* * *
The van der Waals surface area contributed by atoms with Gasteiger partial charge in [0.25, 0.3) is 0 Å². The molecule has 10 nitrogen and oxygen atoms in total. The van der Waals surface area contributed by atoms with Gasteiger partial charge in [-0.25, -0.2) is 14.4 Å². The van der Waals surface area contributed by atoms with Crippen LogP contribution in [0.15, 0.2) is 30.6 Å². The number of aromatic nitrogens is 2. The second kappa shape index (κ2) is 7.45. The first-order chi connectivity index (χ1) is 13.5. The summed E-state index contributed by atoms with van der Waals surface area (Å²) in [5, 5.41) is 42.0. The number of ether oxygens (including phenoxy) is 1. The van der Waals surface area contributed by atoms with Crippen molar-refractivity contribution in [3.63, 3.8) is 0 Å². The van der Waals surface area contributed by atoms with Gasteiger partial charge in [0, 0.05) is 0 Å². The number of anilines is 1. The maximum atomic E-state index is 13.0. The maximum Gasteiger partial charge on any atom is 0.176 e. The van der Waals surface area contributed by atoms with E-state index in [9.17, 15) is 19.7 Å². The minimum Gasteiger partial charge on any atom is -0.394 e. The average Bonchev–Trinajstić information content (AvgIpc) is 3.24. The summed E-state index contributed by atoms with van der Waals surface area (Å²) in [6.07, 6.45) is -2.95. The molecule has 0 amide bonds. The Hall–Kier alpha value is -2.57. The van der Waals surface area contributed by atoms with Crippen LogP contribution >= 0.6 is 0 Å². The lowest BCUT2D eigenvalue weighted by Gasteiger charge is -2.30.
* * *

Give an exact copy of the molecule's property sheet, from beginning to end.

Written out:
The van der Waals surface area contributed by atoms with Gasteiger partial charge in [0.25, 0.3) is 0 Å². The molecule has 10 nitrogen and oxygen atoms in total. The van der Waals surface area contributed by atoms with Gasteiger partial charge in [-0.25, -0.2) is 14.4 Å². The van der Waals surface area contributed by atoms with Crippen LogP contribution in [0.15, 0.2) is 30.6 Å². The number of aromatic nitrogens is 2. The second kappa shape index (κ2) is 7.45. The first-order chi connectivity index (χ1) is 13.5. The summed E-state index contributed by atoms with van der Waals surface area (Å²) in [5, 5.41) is 42.0. The number of ether oxygens (including phenoxy) is 1. The van der Waals surface area contributed by atoms with Crippen molar-refractivity contribution in [3.63, 3.8) is 0 Å². The van der Waals surface area contributed by atoms with Gasteiger partial charge in [0, 0.05) is 0 Å². The number of anilines is 1. The maximum atomic E-state index is 13.0. The maximum Gasteiger partial charge on any atom is 0.176 e. The van der Waals surface area contributed by atoms with E-state index in [9.17, 15) is 19.7 Å². The minimum Gasteiger partial charge on any atom is -0.394 e. The average Bonchev–Trinajstić information content (AvgIpc) is 3.24. The summed E-state index contributed by atoms with van der Waals surface area (Å²) in [6.07, 6.45) is -2.95. The molecule has 0 amide bonds. The Hall–Kier alpha value is -2.57. The van der Waals surface area contributed by atoms with Crippen LogP contribution >= 0.6 is 0 Å². The lowest BCUT2D eigenvalue weighted by Gasteiger charge is -2.30.